Tuesday, October 12, 2010

Mapping a Route Toward Differentiated Instruction

Tomlinson, Carol Ann. “Mapping a Route Toward Differentiated Instruction.” Educational Leadership. Association for Supervision and Curriculum Development. Retrieved from: http://www.learner.org/workshops/socialstudies/pdf/session5/5.MappingARoute.pdf


Carol Ann Tomlinson is a leader in the movement towards differentiated instruction and in this article she points out how many people may think they're differentiating, but they're not doing it effectively. She starts by describing two different classrooms. One classroom is very traditional, while the other appears to be very engaging and differentiated. Both are covering the same unit. Tomlinson then analyzes the two classrooms and there are clear flaws with both of them. The first classroom is very clear, but no differentiation is used, while the second class may be engaging but has no focus or direction. A mixture of the two is necessary for success and she offers an alternative approach by showcasing a third class and detailing how improvements in differentiation are made.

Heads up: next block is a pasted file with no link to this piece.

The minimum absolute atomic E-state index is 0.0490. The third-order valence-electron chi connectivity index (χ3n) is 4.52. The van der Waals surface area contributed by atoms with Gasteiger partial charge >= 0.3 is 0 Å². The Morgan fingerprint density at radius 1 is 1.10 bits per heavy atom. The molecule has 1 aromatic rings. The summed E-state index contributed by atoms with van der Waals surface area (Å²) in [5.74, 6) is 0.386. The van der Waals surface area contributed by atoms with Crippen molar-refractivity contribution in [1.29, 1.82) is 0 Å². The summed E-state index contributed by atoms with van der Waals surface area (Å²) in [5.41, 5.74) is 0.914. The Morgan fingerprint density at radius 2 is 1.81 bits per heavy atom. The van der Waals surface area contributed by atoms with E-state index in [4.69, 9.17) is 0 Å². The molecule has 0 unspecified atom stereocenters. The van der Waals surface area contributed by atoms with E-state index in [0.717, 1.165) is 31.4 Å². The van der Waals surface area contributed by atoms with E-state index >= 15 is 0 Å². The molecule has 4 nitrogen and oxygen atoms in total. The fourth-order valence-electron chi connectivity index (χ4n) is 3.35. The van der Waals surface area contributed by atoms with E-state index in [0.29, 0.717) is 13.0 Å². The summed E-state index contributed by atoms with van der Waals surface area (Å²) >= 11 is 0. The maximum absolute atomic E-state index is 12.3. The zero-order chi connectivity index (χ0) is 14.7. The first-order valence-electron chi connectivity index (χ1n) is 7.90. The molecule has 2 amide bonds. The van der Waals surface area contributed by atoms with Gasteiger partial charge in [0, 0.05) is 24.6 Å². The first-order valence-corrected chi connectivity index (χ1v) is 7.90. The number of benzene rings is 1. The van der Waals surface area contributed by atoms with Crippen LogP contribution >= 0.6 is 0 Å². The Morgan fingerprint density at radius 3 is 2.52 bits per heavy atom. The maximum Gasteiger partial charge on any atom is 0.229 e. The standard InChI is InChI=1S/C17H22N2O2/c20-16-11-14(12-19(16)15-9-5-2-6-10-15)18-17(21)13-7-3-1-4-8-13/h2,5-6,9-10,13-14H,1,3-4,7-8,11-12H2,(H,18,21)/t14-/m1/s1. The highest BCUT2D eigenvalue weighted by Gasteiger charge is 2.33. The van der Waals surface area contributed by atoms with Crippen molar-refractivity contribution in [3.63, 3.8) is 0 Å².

"Is it reasonable to expect all 2nd graders to learn the same thing, in the same ways, over the same time span?"

"We have to know where we want to end up before we start out—and plan to get there. That is, we must have solid curriculum and instruction in place before we differentiate them. That’s harder than it seems."

"Successful teaching requires two elements: student understanding and student engagement. In other words, students must really understand, or make sense of, what they have studied. They should also feel engaged in or “hooked by” the ways that they have learned. The latter can greatly enhance the former and can help young people realize that learning is satisfying."

"...differentiated instruction must dignify each learner with learning that is “whole,” important, and meaning making. The core of what the students learn remains relatively steady. How the student learns—including degree of difficulty, working arrangements, modes of expression,
and sorts of scaffolding—may vary considerably."

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